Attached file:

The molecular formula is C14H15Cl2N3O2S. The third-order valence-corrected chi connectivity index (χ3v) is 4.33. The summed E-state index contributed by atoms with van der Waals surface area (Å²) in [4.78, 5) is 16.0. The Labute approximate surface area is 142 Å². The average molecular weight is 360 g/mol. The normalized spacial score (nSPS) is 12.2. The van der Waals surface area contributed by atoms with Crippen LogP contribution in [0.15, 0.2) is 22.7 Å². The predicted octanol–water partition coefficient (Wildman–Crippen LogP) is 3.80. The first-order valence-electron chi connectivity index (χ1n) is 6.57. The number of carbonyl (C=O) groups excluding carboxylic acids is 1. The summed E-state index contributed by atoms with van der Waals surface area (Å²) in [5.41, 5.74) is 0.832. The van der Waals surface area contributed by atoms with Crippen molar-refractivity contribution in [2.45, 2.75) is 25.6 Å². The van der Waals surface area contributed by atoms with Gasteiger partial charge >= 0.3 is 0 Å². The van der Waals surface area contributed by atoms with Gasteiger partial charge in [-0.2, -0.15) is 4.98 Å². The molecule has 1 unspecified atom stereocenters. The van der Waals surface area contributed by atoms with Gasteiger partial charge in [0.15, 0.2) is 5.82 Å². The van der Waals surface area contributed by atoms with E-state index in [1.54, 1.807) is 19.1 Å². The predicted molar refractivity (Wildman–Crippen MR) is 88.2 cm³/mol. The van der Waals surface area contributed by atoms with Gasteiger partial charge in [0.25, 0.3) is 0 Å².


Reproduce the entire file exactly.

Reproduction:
The molecular formula is C14H15Cl2N3O2S. The third-order valence-corrected chi connectivity index (χ3v) is 4.33. The summed E-state index contributed by atoms with van der Waals surface area (Å²) in [4.78, 5) is 16.0. The Labute approximate surface area is 142 Å². The average molecular weight is 360 g/mol. The normalized spacial score (nSPS) is 12.2. The van der Waals surface area contributed by atoms with Crippen LogP contribution in [0.15, 0.2) is 22.7 Å². The predicted octanol–water partition coefficient (Wildman–Crippen LogP) is 3.80. The first-order valence-electron chi connectivity index (χ1n) is 6.57. The number of carbonyl (C=O) groups excluding carboxylic acids is 1. The summed E-state index contributed by atoms with van der Waals surface area (Å²) in [5.41, 5.74) is 0.832. The van der Waals surface area contributed by atoms with Crippen molar-refractivity contribution in [2.45, 2.75) is 25.6 Å². The van der Waals surface area contributed by atoms with Gasteiger partial charge >= 0.3 is 0 Å². The van der Waals surface area contributed by atoms with Gasteiger partial charge in [-0.2, -0.15) is 4.98 Å². The molecule has 1 unspecified atom stereocenters. The van der Waals surface area contributed by atoms with Gasteiger partial charge in [0.15, 0.2) is 5.82 Å². The van der Waals surface area contributed by atoms with E-state index in [1.54, 1.807) is 19.1 Å². The predicted molar refractivity (Wildman–Crippen MR) is 88.2 cm³/mol. The van der Waals surface area contributed by atoms with Gasteiger partial charge in [0.25, 0.3) is 0 Å².